When Muslim extremists overran an oil and gas facility in Algeria's Sahara desert last month, Algerians saw the drama through the lens of their own painful history.
The news that terrorists had seized the In Amenas oil and gas plant stunned people in Algiers, the Algerian capital, who thought they'd seen the last of such attacks.
For most of the 1990s, a brutal civil war between Islamists and the military engulfed the country. More than 150,000 Algerians — mostly civilians — lost their lives in the violence. The oil site attack was a frightening reminder that things could re-ignite, says Adlene Meden, weekend editor of Al Watan newspaper.
"Algerian society was shocked by the attack for two reasons," he says. "It was the first time terrorists were able to take over a high-security energy site. And suddenly we found ourselves in a new war with terrorists, whether we wanted it or not."
But mixed with the fear was anger, says Meden.
The international community's reaction to the crisis irritated Algerians. The Western media characterized Algerian forces as brutal, as if they somehow adhered to different standards. Algerians complained that the West's tone was racist. Hostages were separated into two categories — foreigners and Algerians.
That prompted a wave of patriotism from a public that is usually anti-military, says Meden. Pictures and videos — such as one of Algerian special forces in training — became popular on Facebook.
The Legacy Of Algeria's Civil War
These days, Algiers is crawling with security, one of the consequences of the brutal war of the 1990s.
Houda Beldjoudi, a 42-year-old Algiers resident, says those were nightmare years.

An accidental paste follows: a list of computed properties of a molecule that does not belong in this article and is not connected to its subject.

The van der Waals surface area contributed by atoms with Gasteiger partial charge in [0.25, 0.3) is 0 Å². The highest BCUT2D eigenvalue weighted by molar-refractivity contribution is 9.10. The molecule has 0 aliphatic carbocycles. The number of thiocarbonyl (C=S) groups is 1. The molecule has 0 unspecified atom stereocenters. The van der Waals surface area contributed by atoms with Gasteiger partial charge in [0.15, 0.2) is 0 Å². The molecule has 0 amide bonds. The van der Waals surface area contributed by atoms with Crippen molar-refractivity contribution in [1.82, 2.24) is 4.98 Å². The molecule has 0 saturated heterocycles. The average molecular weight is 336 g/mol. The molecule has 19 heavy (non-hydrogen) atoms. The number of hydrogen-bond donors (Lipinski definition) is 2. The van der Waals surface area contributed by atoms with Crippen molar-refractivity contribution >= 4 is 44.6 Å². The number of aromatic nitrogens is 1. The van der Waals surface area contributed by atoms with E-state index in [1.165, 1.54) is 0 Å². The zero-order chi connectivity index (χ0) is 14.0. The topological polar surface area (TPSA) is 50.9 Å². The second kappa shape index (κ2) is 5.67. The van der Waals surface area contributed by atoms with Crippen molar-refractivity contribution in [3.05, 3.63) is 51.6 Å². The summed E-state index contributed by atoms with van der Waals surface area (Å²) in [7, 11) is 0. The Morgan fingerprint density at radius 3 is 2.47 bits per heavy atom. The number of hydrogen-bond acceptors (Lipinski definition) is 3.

Beldjoudi says the police presence, and multiple checkpoints in the capital, can be annoying, but it is also comforting. She says Algerians were incensed when leaders like British Prime Minister David Cameron questioned the Algerian military's handling of the hostage crisis.
"Because when we had our terrorism here, nobody said a word," she says. "They left us living this nightmare alone and we didn't get any help. And now they say, 'Oh, you should have asked us.' It's like asking for permission. No. We don't have to ask for permission. We know them very well, we lived with them for a long time. So we know they are capable of a lot of horrible things."
Beldjoudi says people were also furious to learn from a French minister that their government had given France permission to use Algerian airspace to carry out its war against Islamist radicals in neighboring Mali. She says the people should have heard it from their own government.
The attack on In Amenas was clearly a blow to the Algerian state, which wanted its people and the rest of the world to believe it had defeated the terrorists.
Now, many Algerians say those terrorists simply moved next door. The mastermind of the In Amenas attack is Algerian, and many of the Islamists in Mali hail from an Algerian-founded movement, al-Qaida in the Islamic Maghreb.
'The Fear Is Still Here'
But that group includes only a few hundred fighters, as opposed to the thousands of Islamist rebels who fought the Algerian government during the '90s.
In 1999 and 2005, Algerian voters overwhelmingly approved documents aimed at putting their long war behind them. The first was a general amnesty for rebels who agreed to lay down their arms; the second was a charter of peace and reconciliation.
Many of the former rebels were given apartments and jobs, says Beldjoudi, and not everyone agreed with that. But no one had the stomach for any more violence.
"It's like an injustice because there are a lot of young people here who didn't kill or didn't do anything, and who couldn't benefit from the same advantages," she says.
And those former terrorists live among ordinary Algerians. It could be your neighbor, Beldjoudi says. The Islamists are known to their neighbors and still inspire fear.
"The fear is still here," she says.
Beldjoudi says the last thing Algerians want is to get pulled into the struggle against the Islamists in Mali.
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